Bj. 550 – grave with coffin, Norr om Borg 2A: Bead Period BP IV (AD 875–905)
Via the study of various sets of beads– with more than nine beads as sole prerequisite – Callmer classified 122 Birka-graves to his bead periods, which can be allotted to absolute, numismatically underpinned datings. Even if the beads from Stolpe’s Black Earth-excavations in the 1870ties, too, were quantified according to typology, surprisingly the tool of bead periods (BP) was never applied on stratigraphic questions and layers representing equally “closed” find contexts. The re-excavation in the Black Earth harbour resulted in the striking amount of c. 120 beads which in fact not only allowed to date the stratigraphic sequence by means of BP:s, but – after a synchronisation with the layer sequence of the original excavation – to compare the datings gained with earlier chronological suggestions put forward.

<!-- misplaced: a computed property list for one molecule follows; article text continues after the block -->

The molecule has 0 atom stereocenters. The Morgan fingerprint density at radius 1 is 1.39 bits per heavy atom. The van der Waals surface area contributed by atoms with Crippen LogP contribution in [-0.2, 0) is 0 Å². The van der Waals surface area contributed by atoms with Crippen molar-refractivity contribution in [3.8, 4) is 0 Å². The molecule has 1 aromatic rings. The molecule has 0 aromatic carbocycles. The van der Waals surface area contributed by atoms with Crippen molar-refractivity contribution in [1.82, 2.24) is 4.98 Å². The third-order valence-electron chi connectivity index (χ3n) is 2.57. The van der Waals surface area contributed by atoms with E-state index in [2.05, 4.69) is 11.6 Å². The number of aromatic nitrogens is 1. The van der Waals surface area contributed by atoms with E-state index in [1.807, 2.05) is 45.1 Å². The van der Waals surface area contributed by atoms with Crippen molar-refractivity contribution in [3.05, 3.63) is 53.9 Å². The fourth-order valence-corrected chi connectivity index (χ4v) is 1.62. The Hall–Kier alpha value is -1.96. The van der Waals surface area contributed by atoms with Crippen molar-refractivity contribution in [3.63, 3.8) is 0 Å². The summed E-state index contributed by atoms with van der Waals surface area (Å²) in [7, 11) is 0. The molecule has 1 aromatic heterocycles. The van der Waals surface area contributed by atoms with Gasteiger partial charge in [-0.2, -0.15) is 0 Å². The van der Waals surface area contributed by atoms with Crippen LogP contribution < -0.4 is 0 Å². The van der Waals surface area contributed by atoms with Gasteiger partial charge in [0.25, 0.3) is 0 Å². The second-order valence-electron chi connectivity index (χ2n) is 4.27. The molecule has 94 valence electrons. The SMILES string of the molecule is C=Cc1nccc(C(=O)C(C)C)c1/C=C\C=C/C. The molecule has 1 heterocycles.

An enhanced understanding of Callmer’s BP:s can even lead to deeper understanding of the genesis and development of Birka’s many burial grounds. The total amount of 122 bead-dated graves constitute almost exactly 10% of the excavated 1012 burials and thus can be clearly regarded as representative. Seeing this huge potential one might wonder why Callmer’s thesis did not make any larger impact earlier. This is not only due to the fact that its structure appears somewhat unwieldy, but apparently mainly because it became heavily criticised shortly after its publication: It was (erroneously) claimed that he only considered c. 66% of all possible graves with ten or more beads and thus at least some conclusions on particular bead periods/burial grounds would be insufficiently underpinned; even the cremation burials in particular would be underrepresented. Ultimately, it was stressed that the older bead periods would be largely absent in the Birka-material adduced. Having disproven the above mentioned criticism, a chronological walkthrough through the development based on BP:s shall be attempted and their actual representation for the various burial ground sections is shown. Taken the evidence of bead-dated graves as a whole, even general trends of the urban population development can be demonstrated leading to striking insights on Birka’s final phase.